Macron party marches to clear majority

Final results released by French interior ministry on Monday confirmed that President Emmanuel Macron's The Republic on the Move party (LREM) won a landslide majority in the National Assembly.

The result means Macron has a majority in the Parliament and will find it easier to push through a potentially controversial program that includes changes to French labor laws and reductions in public spending.

Macron's triumph brings a shift in France's political landscape, sweeping aside the mainstream parties that had once alternated in power.

Valls, a centrist member of the Socialist Party who a year ago in a speech called anti-Zionism a form of anti-Semitism and who in 2009 said he has an "eternal bond" with the Jewish people because of his marriage to a Jewish woman, narrowly beat the far-left politician Jean-Luc Melenchon, who has been accused of espousing anti-Semitic rhetoric in speeches, in the Essone region in northern France.

A woman walks past official posters of candidates for the 2017 French presidential election.

France's CAC 40 stock market index was more than 1% higher, or 56.3 points at 5320, after Macron's fledgling en Marche party won 308 out of 507 seats with 43% of the vote.

The far-right leader was elected in the northern town of Henin- Beaumont but her joy at finally making it to parliament will be tempered by the poor performance of her party.

Macron's success was tempered by a record low turnout of just under 44 percent, leading his opponents to claim he had no groundswell of support. They started arriving at the National Assembly on Monday to learn their way around before the first session of parliament next week. Nearly all the ministers under former President Francois Hollande were punished at the polls, with voters electing to toss the party's political elite out of parliament.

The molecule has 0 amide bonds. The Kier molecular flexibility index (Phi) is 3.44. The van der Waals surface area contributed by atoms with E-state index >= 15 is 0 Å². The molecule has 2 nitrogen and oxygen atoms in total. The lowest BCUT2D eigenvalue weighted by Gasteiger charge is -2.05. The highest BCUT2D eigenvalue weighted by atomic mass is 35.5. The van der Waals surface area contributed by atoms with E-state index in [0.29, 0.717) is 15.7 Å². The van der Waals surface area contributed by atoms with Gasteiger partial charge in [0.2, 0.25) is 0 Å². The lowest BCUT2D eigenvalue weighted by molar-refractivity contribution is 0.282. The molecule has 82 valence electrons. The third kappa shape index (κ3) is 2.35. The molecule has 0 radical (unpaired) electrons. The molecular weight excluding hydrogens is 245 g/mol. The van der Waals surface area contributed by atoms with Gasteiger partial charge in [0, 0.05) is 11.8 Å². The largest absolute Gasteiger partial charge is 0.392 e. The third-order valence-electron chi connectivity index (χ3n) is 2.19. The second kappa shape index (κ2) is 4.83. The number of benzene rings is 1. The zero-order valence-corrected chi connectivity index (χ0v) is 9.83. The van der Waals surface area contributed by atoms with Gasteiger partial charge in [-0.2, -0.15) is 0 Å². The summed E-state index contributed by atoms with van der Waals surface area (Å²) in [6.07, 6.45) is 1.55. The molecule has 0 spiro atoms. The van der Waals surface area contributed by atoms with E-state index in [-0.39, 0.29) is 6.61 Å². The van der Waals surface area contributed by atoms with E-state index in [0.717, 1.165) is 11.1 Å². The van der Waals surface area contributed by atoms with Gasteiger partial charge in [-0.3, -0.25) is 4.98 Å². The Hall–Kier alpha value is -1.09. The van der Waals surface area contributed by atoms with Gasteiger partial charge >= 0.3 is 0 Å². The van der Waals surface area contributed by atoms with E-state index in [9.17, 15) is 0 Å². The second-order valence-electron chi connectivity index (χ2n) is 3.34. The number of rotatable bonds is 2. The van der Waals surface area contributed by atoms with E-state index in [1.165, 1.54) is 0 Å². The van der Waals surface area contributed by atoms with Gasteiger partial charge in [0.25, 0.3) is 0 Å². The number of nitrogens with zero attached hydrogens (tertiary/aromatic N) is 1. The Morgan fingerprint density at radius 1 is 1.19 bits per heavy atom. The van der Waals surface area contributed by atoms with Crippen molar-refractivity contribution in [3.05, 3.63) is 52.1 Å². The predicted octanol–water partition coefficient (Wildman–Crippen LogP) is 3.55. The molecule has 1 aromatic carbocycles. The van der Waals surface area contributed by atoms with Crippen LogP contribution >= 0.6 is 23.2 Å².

The record-low turnout was at 42 percent, which some say is due to a lack of enthusiasm for the ideas being put forward and the politicians presenting them.

French Prime Minister Edouard Philippe said however that "Through their vote, a wide majority of the French have chosen hope over anger", reiterating what he called his "total" determination to work on reforms in the coming months.

"There is a strong majority, there's a will for things to change." he added. The number of female lawmakers is the highest ever in France's lower house of parliament, reaching 38.7 percent - up from 26.8 percent. It will be more diverse, younger, strengthened with diverse professional, voluntary and political experience.

It is only extremists such as the humiliated far-Right National Front (FN), which managed a paltry eight seats, who will definitely be excluded from the new grand coalition.

Far-left leader Jean-Luc Melenchon's party won 17 seats, over the minimum of 15 needed to form a group, a tool that provides extra funds and speaking time. The party will be represented in the National Assembly by only 29 MPs.

  • Leroy Wright